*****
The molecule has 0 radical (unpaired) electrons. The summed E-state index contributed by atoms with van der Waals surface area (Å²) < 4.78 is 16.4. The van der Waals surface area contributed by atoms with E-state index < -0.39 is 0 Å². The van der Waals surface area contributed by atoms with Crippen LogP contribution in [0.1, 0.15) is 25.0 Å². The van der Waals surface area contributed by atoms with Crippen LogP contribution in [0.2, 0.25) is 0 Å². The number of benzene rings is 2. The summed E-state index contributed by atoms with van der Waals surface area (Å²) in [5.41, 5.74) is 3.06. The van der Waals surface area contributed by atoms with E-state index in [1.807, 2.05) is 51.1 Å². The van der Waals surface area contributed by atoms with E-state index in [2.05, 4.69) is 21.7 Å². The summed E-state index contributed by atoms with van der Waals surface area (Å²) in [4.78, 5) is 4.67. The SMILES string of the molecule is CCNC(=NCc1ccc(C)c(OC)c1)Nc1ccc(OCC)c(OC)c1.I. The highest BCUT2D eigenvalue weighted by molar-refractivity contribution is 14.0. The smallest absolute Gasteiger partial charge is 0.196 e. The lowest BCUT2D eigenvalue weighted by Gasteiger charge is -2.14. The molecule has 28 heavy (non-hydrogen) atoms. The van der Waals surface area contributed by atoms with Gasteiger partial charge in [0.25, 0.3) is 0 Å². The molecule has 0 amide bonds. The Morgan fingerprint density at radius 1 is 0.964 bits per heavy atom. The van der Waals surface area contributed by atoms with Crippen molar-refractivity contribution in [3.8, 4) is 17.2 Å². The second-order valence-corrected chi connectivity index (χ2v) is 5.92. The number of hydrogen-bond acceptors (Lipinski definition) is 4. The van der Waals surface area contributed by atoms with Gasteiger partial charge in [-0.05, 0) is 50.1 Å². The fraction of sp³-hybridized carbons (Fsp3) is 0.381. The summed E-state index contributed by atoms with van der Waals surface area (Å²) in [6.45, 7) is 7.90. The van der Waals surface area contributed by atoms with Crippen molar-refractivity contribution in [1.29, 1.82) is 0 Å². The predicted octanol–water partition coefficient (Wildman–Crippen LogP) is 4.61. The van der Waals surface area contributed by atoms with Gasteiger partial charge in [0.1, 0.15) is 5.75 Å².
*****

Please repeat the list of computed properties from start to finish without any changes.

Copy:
The molecule has 0 radical (unpaired) electrons. The summed E-state index contributed by atoms with van der Waals surface area (Å²) < 4.78 is 16.4. The van der Waals surface area contributed by atoms with E-state index < -0.39 is 0 Å². The van der Waals surface area contributed by atoms with Crippen LogP contribution in [0.1, 0.15) is 25.0 Å². The van der Waals surface area contributed by atoms with Crippen LogP contribution in [0.2, 0.25) is 0 Å². The number of benzene rings is 2. The summed E-state index contributed by atoms with van der Waals surface area (Å²) in [5.41, 5.74) is 3.06. The van der Waals surface area contributed by atoms with E-state index in [1.807, 2.05) is 51.1 Å². The van der Waals surface area contributed by atoms with E-state index in [2.05, 4.69) is 21.7 Å². The summed E-state index contributed by atoms with van der Waals surface area (Å²) in [4.78, 5) is 4.67. The SMILES string of the molecule is CCNC(=NCc1ccc(C)c(OC)c1)Nc1ccc(OCC)c(OC)c1.I. The highest BCUT2D eigenvalue weighted by molar-refractivity contribution is 14.0. The smallest absolute Gasteiger partial charge is 0.196 e. The lowest BCUT2D eigenvalue weighted by Gasteiger charge is -2.14. The molecule has 28 heavy (non-hydrogen) atoms. The van der Waals surface area contributed by atoms with Gasteiger partial charge in [0.25, 0.3) is 0 Å². The molecule has 0 amide bonds. The Morgan fingerprint density at radius 1 is 0.964 bits per heavy atom. The van der Waals surface area contributed by atoms with Crippen molar-refractivity contribution in [3.8, 4) is 17.2 Å². The second-order valence-corrected chi connectivity index (χ2v) is 5.92. The number of hydrogen-bond acceptors (Lipinski definition) is 4. The van der Waals surface area contributed by atoms with Gasteiger partial charge in [-0.05, 0) is 50.1 Å². The fraction of sp³-hybridized carbons (Fsp3) is 0.381. The summed E-state index contributed by atoms with van der Waals surface area (Å²) in [6.45, 7) is 7.90. The van der Waals surface area contributed by atoms with Crippen molar-refractivity contribution in [1.29, 1.82) is 0 Å². The predicted octanol–water partition coefficient (Wildman–Crippen LogP) is 4.61. The van der Waals surface area contributed by atoms with Gasteiger partial charge in [0.1, 0.15) is 5.75 Å².